The UK may be recovering from the impact of Covid-19 and the public finances are in better-than-expected shape. But for households, the situation is grim. Inflation hit 6.2% in February and the Office for Budget Responsibility (OBR) expects the rate to rise still further to 7.4%. Petrol prices are at an all-time high and the cost of food is soaring, with the crisis in Ukraine exacerbating matters. With the energy price cap increasing and 1.25% added to National Insurance in April, it is a bleak picture.
It is against this backdrop that the Chancellor Rishi Sunak today sought to strike a careful balance as he delivered his Spring Statement. On the one hand, he recognised that providing financial support to ease the cost of living crisis was required. On the other, he had to demonstrate his fiscally conservative credentials – a theme he returned to throughout his speech – to retain the support of Tory backbenchers for his package.
But Sunak’s previous commitment to “do whatever it takes” to support people and businesses during the pandemic would only hold for so long. As such, he was clear that he faced tough choices.
Once the widely trailed 5p cut in fuel duty had been confirmed, there were two further headline grabbing announcements this lunchtime. First was the Chancellor’s decision to increase the National Insurance threshold to £12,750 (in line with income tax), saving the typical employee £330 per year from July. The Treasury resisted calls to scrap the 1.25% rise, infuriating the Opposition benches and some on his own side. But Sunak was insistent that the Government still planned to reduce taxes ahead of the next General Election in a responsible and sustainable manner. The critical phrase here was that he would “refuse to let this ambition wither and drift”.
While stressing the importance of fiscal discipline, Sunak’s so-called rabbit out of the hat was a 1p cut in the basic rate of income tax, to 19 per cent in 2024. Adamant that the move is “fully costed and fully paid for in the plans announced today”, this was Sunak’s pitch to be remembered as a tax cutting Chancellor with one eye on a General Election that could come as soon as autumn 2023, but is more likely to take place in Spring 2024. Either way, this was the clearest signal that the Government is now on an election footing.
Higher than expected tax revenues and positive economic forecasts from the Office for Budget Responsibility have given Sunak an unexpected boost to Treasury coffers, offering him some ‘headroom’ for the years ahead. This could be used to ease pressures on families and lower taxes further. However, he was keen to emphasise that the outlook for the public finances looks anything but certain – and that action taken by the UK to sanction Vladimir Putin’s regime would not be cost free.
There was some support for small business. Building on existing support packages, the Chancellor announced business rates relief worth £7 billion over the next five years. He also set out measures to help businesses boost investment, innovation, and growth – including a £1,000 increase to Employment Allowance, benefiting half a million SMEs across the UK.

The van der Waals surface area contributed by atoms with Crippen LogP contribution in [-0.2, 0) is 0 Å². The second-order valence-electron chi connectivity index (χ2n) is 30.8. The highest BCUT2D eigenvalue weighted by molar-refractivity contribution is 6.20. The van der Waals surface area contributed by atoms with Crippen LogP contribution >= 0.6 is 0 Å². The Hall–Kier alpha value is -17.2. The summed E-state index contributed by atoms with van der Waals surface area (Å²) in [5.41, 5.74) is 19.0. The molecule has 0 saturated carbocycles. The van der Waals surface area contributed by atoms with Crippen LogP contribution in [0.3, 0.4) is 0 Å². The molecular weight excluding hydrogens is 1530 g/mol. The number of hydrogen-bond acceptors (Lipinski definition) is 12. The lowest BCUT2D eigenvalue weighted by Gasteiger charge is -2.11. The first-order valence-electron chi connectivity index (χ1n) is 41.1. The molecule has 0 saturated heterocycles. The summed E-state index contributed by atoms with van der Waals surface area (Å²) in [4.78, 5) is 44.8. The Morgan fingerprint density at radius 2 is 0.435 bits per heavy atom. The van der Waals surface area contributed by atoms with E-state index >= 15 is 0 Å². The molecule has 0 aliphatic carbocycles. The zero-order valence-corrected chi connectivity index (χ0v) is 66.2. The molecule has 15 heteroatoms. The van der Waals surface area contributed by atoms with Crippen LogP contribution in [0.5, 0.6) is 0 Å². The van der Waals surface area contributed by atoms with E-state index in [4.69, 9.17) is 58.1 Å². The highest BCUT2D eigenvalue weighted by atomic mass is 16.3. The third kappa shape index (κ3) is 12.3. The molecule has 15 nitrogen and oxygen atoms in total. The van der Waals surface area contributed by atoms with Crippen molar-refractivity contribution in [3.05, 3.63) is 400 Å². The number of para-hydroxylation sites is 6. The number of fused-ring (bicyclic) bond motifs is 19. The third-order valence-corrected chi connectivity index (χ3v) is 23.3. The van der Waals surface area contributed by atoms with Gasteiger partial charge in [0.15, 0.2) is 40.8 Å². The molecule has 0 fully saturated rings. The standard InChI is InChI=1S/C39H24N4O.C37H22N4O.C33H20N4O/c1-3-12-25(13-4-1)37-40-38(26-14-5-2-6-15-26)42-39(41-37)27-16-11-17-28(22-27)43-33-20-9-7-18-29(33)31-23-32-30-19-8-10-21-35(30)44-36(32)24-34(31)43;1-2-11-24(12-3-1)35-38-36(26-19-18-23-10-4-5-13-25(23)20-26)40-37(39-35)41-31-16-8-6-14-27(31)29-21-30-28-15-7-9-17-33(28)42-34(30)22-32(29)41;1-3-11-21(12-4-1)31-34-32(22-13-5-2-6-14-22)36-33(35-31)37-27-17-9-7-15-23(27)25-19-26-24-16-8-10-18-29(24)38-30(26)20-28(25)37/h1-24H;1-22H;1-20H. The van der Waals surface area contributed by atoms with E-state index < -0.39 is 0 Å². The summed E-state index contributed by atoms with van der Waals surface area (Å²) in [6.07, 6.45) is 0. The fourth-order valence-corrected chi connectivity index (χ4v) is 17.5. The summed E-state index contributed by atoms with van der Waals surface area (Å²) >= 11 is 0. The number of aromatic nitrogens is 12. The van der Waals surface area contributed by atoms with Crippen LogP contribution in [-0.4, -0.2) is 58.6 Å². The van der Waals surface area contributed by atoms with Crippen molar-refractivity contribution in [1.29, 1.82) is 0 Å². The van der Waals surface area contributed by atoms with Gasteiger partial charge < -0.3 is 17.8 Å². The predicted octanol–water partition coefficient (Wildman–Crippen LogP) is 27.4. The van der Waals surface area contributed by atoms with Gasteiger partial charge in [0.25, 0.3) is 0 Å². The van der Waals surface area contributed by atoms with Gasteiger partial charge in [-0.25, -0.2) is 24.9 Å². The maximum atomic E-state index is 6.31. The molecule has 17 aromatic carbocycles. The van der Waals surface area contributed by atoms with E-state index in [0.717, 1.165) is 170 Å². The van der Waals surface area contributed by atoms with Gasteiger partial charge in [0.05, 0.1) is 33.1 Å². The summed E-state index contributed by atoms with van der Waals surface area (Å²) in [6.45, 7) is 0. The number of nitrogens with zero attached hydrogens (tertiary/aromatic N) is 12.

In other areas, there was much more limited action. The Chancellor announced £500m for the Household Support fund to help the most vulnerable in society with rising energy bills, to be administered by local authorities from April. He hinted that the Prime Minister would bring forward further measures on this score, with a wider energy security strategy due for publication anytime now (though Sunak has reportedly pushed for a delay to give the Government more time to assess the costs of plans to develop nuclear power, solar and onshore wind).
Budgets and Spring Statements are often important as much for what they do not contain. Despite the much-vaunted ambition in the Conservative manifesto to level up the country, there was little about this today. This may be seen as a central part of the Government’s aim of retaining the support of voters who had lent their vote in the last election, particularly those in the North and Midlands. But the lack of reference to levelling up today shows how other priorities are assuming greater importance. A Government cannot do everything after all, but this remains a danger to the Conservatives’ prospects at the next election if they cannot demonstrate that they have delivered on this commitment.
When the Chancellor sat down after 27 minutes at the despatch box, the overwhelming sense was that of a politician at a crossroads. The man who for two years has been the UK’s most popular Cabinet member is unlikely to hold that title for much longer. He has been at pains to speak of ‘global factors’ beyond his control, which are in part driving the cost of living crisis. But we have had nearly 12 years of Conservative government. Sunak’s big gamble, for now, is that the combination of some limited financial support now and the promise of an income tax cut in two years’ time will be enough to keep the show on the road. The next few months will determine if that is enough.